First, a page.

There are generally two entities within a telco organization that are responsible for fraud protection. The first entity is the revenue assurance team. This team is responsible for continually reviewing traffic patterns and identifying areas of potential risk that threaten the telco’s revenue streams.

The second entity is the team of networking and switch engineers, who are responsible for implementing networking commands on the networking equipment in order to block or deny access to high risk destinations and carriers.

These two entities must work together in order for the telco to have an effective fraud protection effort. Each telco has its own organizational structure. However, account managers generally submit requests to the networking engineers that certain destinations, dial codes and even carriers be blocked.

Also, if the network engineers noticed abnormal behavior on certain destinations or carriers, they can decide to block the traffic first and then review the action with the relevant account managers.

These roles are slowly changing. Improvements in the technology used to identify fraud are driving this change and we are proud to be part of the improvements.

“Most revenue assurance managers tell us that they are satisfied with being able to identify fraudulent traffic in anywhere from 6 to 48 hours. On top of this, in current practices, time is required to send the recommendations to the networking engineers and for the networking engineers to implement the commands,” Baranowski said.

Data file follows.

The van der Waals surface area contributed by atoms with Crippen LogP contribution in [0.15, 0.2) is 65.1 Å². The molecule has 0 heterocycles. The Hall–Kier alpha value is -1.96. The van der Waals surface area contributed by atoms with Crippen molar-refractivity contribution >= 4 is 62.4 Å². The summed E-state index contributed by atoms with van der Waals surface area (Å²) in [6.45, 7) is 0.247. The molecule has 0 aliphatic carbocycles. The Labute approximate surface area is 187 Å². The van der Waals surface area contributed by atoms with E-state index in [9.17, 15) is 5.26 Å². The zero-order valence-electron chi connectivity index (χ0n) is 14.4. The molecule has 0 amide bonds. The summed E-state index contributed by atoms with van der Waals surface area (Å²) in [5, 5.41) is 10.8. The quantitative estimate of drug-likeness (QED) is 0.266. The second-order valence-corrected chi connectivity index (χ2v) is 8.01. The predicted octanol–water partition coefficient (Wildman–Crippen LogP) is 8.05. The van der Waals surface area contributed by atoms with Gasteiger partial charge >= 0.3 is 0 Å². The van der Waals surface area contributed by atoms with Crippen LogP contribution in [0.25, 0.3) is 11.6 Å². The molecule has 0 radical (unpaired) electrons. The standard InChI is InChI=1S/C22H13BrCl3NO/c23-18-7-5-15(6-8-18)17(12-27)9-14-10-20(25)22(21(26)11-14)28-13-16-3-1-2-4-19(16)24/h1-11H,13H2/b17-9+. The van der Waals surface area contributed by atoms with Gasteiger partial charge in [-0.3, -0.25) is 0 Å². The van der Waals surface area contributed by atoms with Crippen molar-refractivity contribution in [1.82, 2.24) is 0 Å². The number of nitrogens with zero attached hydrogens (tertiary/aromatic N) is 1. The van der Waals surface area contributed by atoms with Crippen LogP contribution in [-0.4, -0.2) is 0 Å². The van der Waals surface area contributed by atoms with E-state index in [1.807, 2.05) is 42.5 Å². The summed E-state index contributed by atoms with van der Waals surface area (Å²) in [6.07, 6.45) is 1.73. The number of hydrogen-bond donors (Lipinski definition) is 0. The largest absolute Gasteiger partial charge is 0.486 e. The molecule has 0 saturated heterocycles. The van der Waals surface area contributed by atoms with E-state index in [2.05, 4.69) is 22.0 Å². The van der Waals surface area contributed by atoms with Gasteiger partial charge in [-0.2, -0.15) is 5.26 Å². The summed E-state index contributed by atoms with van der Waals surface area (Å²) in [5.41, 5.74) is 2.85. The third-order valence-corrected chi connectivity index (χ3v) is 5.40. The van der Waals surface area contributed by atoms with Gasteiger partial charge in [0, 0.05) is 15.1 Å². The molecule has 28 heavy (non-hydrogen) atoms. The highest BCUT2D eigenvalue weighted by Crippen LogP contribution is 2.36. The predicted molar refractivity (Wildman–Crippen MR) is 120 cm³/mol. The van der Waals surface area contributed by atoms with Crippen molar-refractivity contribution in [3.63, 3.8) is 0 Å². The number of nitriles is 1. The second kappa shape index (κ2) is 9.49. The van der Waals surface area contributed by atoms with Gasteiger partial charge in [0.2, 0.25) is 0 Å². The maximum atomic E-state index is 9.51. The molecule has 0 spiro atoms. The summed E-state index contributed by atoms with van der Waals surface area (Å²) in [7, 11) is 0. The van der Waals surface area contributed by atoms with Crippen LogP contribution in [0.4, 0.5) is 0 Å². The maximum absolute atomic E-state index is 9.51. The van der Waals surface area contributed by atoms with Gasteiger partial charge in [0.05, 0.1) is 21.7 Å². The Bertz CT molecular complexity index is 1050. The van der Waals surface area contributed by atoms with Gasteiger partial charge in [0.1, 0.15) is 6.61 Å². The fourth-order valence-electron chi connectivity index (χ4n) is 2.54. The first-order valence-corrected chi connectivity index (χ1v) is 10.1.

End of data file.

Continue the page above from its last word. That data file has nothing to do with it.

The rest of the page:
This is a wide window of time that can allow fraudsters to cause significantly damage and revenue losses. Even in half of this time, fraudsters can initiate and complete an attack even before the revenue assurance team can catch on to the fact that fraud was committed.

“Our approach, which combines traffic monitoring, anomaly detection and blocking automation, improves the response times of both teams to what can be described as near-real-time. We can position a telco to identify fraud within 60 seconds with actions to block the fraudulent traffic being fully automated,” Baranowski said.

Telco strategies to protect against revenue losses

“The challenge today is one of control. How can an operator make a profit in the business? And in that quest, the ability to control fraud has become as critical as being good at billing, pricing, routing and revenue assurance,” said Dan Baker, research director at Technology Research Institute.

There are several things that a telco can do to position itself to be protected against fraud.

First, Oculeus recommends that a telco avoid high risk traffic, such as premium number destinations like 1-900 numbers. By focusing on its core destinations, a telco can simply avoid the exposure to vulnerabilities of high risk destinations, which can cause damage to legitimate traffic.

Also, network traffic should be constantly monitored. A telco needs a baseline understanding of its traffic patterns and network behavior. Many telcos are still doing this manually and through ad-hoc processes. As an extension of this point, the responses to the identification of fraud should be automated was much as possible without the need for network engineers to manually block detected fraud. This results in a common situation in which a fraud attack has been completed and revenues have been lost even before the telco knows that there was ever an incident of fraud.

“These existing practices are creating a market opportunity for us and our approach is attracting a lot of attention. We currently can identify and block fraud traffic within minutes and expect to have this down to a few seconds in the near future,” Baranowski said.

Damini Juyal